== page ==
A widely-used class of insecticides called neonicotinoids has contributed to the large-scale and long-term decline of wild bees, according to research unveiled Tuesday.
A study covered 62 species from 1994 to 2011, examining the impact of exposure to the pesticide, which was used to treat oilseed rape crops in England.
RELATED: Pesticides Decrease Bee Sperm
In five of the species, including the spined mason and furrow bees, the chemicals accounted for at least 20 percent of local population extinctions, researchers estimated.
And compared to bees that foraged on a wide range of flowers, decline was three times more pronounced among species -- such as the buff-tailed bumblebee -- that feed regularly on the rapeseed.
The findings, published in the peer-reviewed journal Nature Communications, is timed to inform a review by the European Food Standards Authority (EFSA) on the overall risks associated with so-called neonic pest killers. The review is scheduled for completion by January 2017.
RELATED: Insecticides (Not Parasites) Linked to Honeybee Deaths
The results also bolster small-scale and short-term studies that have previously fingered neonics as a culprit in bee decline, especially species bred for pollination and honey production.
Unlike contact pesticides -- which remain on the surface of foliage -- neonicotinoids are absorbed by the plant from the seed phase and transported to leaves, flowers, roots and stems.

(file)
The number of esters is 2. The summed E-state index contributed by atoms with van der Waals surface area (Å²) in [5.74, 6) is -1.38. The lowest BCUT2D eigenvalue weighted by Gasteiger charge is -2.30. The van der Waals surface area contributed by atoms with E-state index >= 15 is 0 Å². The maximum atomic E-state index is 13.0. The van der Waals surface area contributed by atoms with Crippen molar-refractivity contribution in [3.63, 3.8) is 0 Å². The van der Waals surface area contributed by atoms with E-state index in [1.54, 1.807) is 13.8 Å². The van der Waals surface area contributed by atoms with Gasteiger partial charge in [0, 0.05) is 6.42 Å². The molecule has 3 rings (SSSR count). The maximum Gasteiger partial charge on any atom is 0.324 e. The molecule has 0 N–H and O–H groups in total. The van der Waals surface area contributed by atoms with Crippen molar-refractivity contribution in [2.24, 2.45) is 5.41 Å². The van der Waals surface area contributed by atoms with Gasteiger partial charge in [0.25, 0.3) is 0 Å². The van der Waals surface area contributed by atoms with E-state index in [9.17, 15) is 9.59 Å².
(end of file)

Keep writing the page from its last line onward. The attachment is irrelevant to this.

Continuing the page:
They have been widely used over the last 20 years, and were designed to control sap-feeding insects such as aphids and root-feeding grubs.
"Our results have implications for the conservation of not only bee communities in intensively farmed landscapes, but the capacity of these systems to maintain stable crop pollination services," said lead author Ben Woodcock, a researcher at the NERC Center for Ecology and Hydrology in Oxfordshire.
RELATED: Bees To Get Pesticide Protection from Maryland
Neonics are deemed to be only one of several causes for the dramatic decline in bee colonies, especially in Europe and the United States.
"It is unlikely that they are acting in isolation," Woodcock said in a statement.
"Habitat loss and fragmentation, pathogens, climate change and other insecticides" are other likely factors, he said.
Previous studies have found neonicotinoids can cause bees to become disorientated such that they cannot find their way back to the hive, and lower their resistance to disease.
WATCH VIDEO: What Would Happen If All The Bees Die?